SOUTH BEND, Ind. -- Second-ranked Notre Dame couldn't get going against Virginia Tech until a 15-1 run to end the first half broke open the game.
Six Irish players scored during the spurt to turn the game into a 74-48 rout, with Kayla McBride, who led the Irish with 18 points, sparking the run with a jumper.
"They went to the 2-3 toward the end of the first half, and we started getting it inside and getting easy looks and started getting some steals and turnovers that allowed us to get into transition," McBride said. "And we just started hitting shots."
The Irish opened the second half with an 8-2 spurt to quickly extend the lead to 24 points and eventually led by 30.
The Irish (20-0, 7-0 Atlantic Coast Conference) are off to their second-best start, three victories shy of matching the 2000-01 start that came en route to a national championship. It was the most lopsided loss of the season for the Hokies (10-10, 0-7), who have lost eight straight.
Notre Dame coach Muffet McGraw said facing the struggling Hokies was difficult sandwiched between games against No. 8 Maryland, which the Irish beat Monday, and No. 3 Duke, which the Irish face Sunday.
"You could tell when we came out. We were just flat. We just didn't have it," she said.
One of the highlights for the Irish was an alley-oop layup by Jewell Loyd, who made a steal and passed to Lindsay Allen before Allen passed it back for one of her season-high eight assists. It was the third straight basket for Loyd, who finished with 14 points, six rebounds and three steals.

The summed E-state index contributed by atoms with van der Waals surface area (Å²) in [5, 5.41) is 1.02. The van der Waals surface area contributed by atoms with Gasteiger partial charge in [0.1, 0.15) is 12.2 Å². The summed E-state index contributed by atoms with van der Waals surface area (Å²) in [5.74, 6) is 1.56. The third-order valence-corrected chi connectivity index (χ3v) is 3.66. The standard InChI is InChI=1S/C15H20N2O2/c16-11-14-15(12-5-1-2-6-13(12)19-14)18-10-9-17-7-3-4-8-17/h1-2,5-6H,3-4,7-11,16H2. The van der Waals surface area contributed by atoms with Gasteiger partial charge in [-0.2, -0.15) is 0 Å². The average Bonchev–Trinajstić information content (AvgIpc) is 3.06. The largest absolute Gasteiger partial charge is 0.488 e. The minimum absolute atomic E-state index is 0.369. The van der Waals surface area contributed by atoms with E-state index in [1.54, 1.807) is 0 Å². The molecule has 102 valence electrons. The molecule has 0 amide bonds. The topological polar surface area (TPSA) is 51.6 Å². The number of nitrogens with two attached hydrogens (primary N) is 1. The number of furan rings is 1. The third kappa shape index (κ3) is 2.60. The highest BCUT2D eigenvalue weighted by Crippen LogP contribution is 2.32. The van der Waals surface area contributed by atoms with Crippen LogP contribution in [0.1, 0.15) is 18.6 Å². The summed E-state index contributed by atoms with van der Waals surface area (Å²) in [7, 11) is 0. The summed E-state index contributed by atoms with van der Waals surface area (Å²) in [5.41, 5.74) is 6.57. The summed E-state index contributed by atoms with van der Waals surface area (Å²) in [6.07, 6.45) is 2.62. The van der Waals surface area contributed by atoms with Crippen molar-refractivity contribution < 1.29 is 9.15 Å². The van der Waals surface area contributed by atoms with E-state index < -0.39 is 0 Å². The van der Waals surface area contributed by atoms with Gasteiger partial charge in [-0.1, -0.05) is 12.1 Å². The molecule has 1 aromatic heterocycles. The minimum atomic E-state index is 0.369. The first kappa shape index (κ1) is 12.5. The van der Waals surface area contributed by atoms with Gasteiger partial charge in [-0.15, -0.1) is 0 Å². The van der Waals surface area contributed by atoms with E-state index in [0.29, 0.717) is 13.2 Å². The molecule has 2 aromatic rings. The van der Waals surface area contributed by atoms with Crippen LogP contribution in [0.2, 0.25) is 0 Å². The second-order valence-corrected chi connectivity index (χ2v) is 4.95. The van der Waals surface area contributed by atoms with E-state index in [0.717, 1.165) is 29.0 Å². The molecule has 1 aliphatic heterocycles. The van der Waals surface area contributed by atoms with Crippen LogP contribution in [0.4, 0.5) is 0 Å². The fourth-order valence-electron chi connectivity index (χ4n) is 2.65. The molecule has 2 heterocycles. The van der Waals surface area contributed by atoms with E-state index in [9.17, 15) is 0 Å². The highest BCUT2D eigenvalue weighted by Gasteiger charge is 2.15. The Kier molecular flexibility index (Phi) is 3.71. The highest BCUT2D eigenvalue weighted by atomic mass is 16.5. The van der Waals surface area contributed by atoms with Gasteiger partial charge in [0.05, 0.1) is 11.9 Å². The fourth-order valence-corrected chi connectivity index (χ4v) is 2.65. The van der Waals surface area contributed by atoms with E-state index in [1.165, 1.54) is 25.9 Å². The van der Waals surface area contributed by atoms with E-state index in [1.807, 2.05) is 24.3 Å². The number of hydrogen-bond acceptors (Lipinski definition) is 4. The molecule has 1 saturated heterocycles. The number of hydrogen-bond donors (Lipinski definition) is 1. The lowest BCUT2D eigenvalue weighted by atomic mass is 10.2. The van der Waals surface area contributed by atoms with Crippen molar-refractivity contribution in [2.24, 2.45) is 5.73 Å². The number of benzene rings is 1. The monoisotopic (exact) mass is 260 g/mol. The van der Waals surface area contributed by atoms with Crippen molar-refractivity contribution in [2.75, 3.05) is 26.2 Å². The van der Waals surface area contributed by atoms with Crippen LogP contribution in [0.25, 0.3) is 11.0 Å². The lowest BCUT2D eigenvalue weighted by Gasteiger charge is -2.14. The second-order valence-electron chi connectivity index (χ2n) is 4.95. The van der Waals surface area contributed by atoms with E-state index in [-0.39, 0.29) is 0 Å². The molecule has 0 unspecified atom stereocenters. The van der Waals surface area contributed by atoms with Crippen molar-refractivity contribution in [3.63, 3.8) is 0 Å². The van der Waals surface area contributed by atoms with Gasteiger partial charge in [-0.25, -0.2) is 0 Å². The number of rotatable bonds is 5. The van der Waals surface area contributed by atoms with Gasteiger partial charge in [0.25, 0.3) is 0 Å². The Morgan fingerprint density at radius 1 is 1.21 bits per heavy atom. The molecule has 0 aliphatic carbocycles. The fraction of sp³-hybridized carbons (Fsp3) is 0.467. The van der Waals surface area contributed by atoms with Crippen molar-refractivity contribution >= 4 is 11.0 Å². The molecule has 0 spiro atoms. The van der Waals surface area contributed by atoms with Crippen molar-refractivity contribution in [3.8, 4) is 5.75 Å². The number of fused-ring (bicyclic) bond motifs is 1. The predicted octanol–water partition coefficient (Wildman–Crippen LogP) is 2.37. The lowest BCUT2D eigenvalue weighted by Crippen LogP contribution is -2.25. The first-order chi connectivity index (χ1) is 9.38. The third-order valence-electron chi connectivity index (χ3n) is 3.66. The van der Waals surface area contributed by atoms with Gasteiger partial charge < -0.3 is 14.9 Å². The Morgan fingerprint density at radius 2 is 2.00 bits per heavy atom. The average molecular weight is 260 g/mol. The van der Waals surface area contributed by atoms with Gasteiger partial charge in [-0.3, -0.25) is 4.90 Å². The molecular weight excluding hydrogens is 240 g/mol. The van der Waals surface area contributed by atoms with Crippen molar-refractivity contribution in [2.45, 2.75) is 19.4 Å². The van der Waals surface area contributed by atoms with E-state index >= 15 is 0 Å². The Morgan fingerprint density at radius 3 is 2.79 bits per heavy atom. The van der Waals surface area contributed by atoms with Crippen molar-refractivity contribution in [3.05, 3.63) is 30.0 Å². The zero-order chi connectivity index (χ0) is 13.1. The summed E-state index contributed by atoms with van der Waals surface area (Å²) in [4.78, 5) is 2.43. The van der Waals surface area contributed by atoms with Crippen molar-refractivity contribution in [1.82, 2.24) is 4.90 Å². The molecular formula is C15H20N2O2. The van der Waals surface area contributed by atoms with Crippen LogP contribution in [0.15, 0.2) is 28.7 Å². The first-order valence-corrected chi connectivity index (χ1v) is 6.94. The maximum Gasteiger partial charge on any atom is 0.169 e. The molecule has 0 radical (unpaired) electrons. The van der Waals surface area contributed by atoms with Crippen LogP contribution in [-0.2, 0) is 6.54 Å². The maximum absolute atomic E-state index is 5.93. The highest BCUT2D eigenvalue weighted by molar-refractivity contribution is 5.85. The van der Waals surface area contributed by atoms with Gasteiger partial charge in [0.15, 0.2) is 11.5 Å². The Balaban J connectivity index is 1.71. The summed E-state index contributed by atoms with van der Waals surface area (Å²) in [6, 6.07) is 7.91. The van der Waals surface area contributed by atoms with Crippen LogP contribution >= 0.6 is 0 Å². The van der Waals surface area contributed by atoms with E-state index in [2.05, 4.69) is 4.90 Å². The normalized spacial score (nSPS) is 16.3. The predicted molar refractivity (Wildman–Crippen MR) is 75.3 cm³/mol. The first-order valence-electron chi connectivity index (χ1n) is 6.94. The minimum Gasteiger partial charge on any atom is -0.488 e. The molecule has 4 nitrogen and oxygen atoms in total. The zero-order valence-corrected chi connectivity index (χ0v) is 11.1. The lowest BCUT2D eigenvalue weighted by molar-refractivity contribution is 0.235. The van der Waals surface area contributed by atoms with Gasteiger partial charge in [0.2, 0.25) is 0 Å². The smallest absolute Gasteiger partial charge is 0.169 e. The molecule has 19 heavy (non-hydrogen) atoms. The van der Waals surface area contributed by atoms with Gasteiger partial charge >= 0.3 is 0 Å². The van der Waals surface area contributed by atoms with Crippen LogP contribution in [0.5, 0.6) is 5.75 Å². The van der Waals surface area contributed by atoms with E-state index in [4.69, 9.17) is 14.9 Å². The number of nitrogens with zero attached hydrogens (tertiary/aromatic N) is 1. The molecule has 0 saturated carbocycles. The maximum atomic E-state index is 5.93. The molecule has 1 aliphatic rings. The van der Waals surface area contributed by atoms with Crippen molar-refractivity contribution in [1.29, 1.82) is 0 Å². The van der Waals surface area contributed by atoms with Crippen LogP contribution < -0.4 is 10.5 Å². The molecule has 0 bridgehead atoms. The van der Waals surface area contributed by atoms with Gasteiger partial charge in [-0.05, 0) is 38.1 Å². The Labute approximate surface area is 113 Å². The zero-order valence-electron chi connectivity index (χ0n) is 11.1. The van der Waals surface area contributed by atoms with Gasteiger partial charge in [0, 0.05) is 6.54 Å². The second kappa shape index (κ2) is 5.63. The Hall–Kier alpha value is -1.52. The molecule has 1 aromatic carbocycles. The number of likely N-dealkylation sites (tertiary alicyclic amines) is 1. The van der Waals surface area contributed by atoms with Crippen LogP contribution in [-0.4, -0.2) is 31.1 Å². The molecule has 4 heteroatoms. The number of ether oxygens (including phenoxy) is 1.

"It brought us energy," McGraw said. "We just needed something to get the crowd going."
Virginia Tech coach Dennis Wolff said he thinks his team fell asleep on the possession, something it couldn't afford to do against the Irish.
"They have really good players. They make good plays. They are smart, they're well coached and they're tough. So there is a reason why they are 20-0," he said.
The Irish outscored the Hokies 32-12 in the paint and had a 41-34 advantage in rebounds. The Irish led 37-19 at intermission, the fewest points allowed by the Irish in the first half this season, and the Hokies were held to their lowest point total this season. Virginia Tech was held to 27.4 percent shooting, matching its season low.
Wolff said the key was Notre Dame's run at the end of the first half.
"It is difficult for us to make up that ground against this kind of team," he said.
Taya Reimer had 15 points for the Irish, and Natalie Achonwa added 10 points. Madison Cable had 13 rebounds.
Vanessa Panousis led the Hokies with 12 points. Uju Ugoka, who averages 20.2 points per game, was held to 10 points on 4-of-13 shooting as the Irish frequently double-teamed her.
"Their wing players are as big as Uju, so that changes everybody's perspective on the whole thing," Wolff said.
McBride said she believes the Irish showed their mental toughness by taking control after a slow start.
"We came out a little flat, but we got it done," she said.